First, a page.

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Putin swears his nukes are ‘always’ ready, snubs UK in WWII rant at snowy VE Day parade with ONE TANK

VLADIMIR Putin vowed Russia was “always” ready to strike the West and snubbed Britain in a snarling speech about World War II at Russia’s annual Victory Day parade.

The Russian tyrant instead praised China and said Russia was “combat ready” in these “difficult” times as nuclear missiles rumbled through the streets of Moscow.

Vladimir Putin wrapped himself in glory by delivering a speech snubbing the UKCredit: Reuters
Russian units of the Yars intercontinental ballistic missile system roar into MoscowCredit: Reuters
Russian military planes fly over Red SquareCredit: EPA
The parade only had one floatCredit: X/@Osinttechnical
Thousands of soldiers listened to the Russian tyrant say “we are always ready for combat”Credit: AP

May 9 parades are held across Russia to patriotically celebrate the defeat of Nazi Germany in 1945, which Putin made a pillar of his nearly quarter-century rule and a justification for his invasion of Ukraine.

The day is a way to show the world the power of Russia’s military machine, remember war sacrifices and spark national pride – all led by a flagship event in Moscow’s Red Square.

However, for the second year in a row, the parade featured only a meager tank, apparently an 80-year-old T-34.

“We must never forget the lessons of World War II… and never forget our allies,” the 71-year-old Russian leader told thousands of troops in one of his shortest speeches to date , barely seven minutes.

Ignoring the role played by the United Kingdom, the United States and other allied countries in what Russia calls its “Great Patriotic War,” Putin took the opportunity to tell his citizens that Russia’s sovereignty was threatened.

“Victory Day unites all generations. We are moving forward, relying on our centuries-old traditions and are confident that together we will ensure a free and secure future for Russia.”

Putin praised the “heroes” fighting in Ukraine and accused “Western elites” of fomenting conflicts around the world.

As tensions between Russia and the West reach their highest levels since the Cold War, Putin also provided a stark reminder of Russia’s nuclear power.

Snow swept across the vast square as the despot declaimed: “Russia will do everything to prevent a global confrontation, but will not allow anyone to threaten us.”

“Our strategic forces are always combat ready.”

The Soviet Union lost approximately 27 million people in the war, an estimate that many historians consider conservative, leaving traces in virtually every family.

After calling for a minute of silence, Putin ended with the words: “For Russia! For victory! Hooray!”, giving the signal for thousands of soldiers to respond with three howling cheers.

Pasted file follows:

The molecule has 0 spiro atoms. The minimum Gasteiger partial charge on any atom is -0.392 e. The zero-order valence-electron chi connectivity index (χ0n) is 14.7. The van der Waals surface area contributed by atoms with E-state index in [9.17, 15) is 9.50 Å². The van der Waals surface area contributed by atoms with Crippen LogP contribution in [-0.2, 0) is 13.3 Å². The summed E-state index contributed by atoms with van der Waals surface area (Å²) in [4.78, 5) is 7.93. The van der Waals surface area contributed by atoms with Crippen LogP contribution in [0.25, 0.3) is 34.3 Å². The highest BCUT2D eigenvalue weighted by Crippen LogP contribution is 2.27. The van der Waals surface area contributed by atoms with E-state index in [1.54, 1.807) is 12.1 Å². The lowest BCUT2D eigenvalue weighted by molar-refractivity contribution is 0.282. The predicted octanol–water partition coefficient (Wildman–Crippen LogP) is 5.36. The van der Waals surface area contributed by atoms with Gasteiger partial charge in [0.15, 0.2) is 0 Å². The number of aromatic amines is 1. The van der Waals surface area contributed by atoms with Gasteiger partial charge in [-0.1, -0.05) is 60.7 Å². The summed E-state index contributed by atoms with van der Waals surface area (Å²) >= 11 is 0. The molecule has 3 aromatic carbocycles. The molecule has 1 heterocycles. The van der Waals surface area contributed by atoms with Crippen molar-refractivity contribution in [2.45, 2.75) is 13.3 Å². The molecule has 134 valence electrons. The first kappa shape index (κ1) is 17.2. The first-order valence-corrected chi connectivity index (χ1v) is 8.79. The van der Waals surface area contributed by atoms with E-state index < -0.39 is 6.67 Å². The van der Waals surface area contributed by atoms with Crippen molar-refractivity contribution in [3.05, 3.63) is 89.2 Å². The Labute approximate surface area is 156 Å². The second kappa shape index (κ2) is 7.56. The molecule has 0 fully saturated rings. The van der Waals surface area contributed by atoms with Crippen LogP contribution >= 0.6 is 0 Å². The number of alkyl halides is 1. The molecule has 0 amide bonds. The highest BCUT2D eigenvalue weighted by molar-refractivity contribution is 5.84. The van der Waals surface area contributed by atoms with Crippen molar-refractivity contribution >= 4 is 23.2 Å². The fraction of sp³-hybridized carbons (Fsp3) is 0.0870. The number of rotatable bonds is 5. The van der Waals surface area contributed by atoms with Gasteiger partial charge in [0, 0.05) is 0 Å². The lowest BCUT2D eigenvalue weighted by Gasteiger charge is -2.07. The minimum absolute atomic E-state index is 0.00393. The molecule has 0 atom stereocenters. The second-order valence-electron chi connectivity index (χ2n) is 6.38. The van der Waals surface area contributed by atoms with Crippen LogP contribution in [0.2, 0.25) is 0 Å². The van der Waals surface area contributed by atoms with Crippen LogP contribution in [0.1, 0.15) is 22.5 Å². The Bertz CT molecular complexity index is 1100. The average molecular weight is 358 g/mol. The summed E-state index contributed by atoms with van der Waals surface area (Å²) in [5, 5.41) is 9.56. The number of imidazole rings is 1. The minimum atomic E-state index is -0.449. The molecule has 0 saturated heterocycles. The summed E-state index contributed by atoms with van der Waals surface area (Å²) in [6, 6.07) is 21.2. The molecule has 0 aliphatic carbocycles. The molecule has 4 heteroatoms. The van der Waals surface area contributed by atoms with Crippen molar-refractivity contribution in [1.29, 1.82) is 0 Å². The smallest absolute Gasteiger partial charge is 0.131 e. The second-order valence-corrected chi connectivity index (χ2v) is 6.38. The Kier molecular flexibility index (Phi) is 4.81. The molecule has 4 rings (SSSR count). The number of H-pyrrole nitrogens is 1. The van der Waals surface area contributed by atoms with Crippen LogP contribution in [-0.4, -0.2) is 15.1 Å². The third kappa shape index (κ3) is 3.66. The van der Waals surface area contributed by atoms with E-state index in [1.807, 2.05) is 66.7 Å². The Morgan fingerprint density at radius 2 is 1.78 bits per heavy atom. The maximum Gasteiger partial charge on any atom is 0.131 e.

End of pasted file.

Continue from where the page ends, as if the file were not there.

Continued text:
A blow for Putin: Many regional parades were canceled this year due to what governors called “security concerns.”

Putin parades nuclear missile launchers, tanks and gun-wielding soldiers in Yars ahead of annual Victory Day celebrations

Amid all the pomp and propaganda, there was a distinct lack of military hardware on display compared to the events preceding Russia’s full-scale invasion of Ukraine two years ago.

Unfortunately, there only seemed to be one tank roaring through Red Square.

Russia suffered huge losses in troops and equipment on the battlefield.

A British intelligence assessment last week suggested that 450,000 Russian troops had been killed or wounded in Ukraine – with losses reaching 1,300 troops a day over the past two months.

It also claims that Russia has lost 3,000 main battle tanks, 10,000 armored vehicles, 109 aircraft and 23 warships in the war so far.

Putin denounced the West’s ‘arrogance’ and accused it of fueling warCredit: EPA
The only solitary tank paraded through Moscow after Russia lost thousands in UkraineCredit: X/@Tendar
Armored vehicles rumble through the streets before Putin delivers his speechCredit: Reuters

What is Victory Day in Russia?

On May 9, Russia celebrates Victory Day. But what is it?

This year marks the 79th anniversary of the defeat of Nazi Germany in World War II.

The Soviet Union lost 27 million people in what Russians call the “Great Patriotic War,” more than any other country.

Victory Day is one of the most important holidays in Russia.

For Putin, it is an opportunity to project to his people an image of Russia as a powerful nation of winners, placing itself on the right side of history in victory against fascism.

The unconditional surrender of Nazi Germany took effect at 11:01 p.m. on May 8, 1945, a day marked by France, Britain, and the United States as “Victory in Europe Day.”

In Moscow, it was already May 9, which had become the “Victory Day” of the Soviet Union.

Soviet leader Joseph Stalin declared a public holiday and the first victory parade on Red Square, displaying captured German regalia, took place on June 24, 1945.

Under Putin, Victory Day has increasingly become a muscular demonstration not only of marching battalions, but also of Russia’s latest weaponry, including warplanes, tanks and nuclear-capable intercontinental ballistic missiles.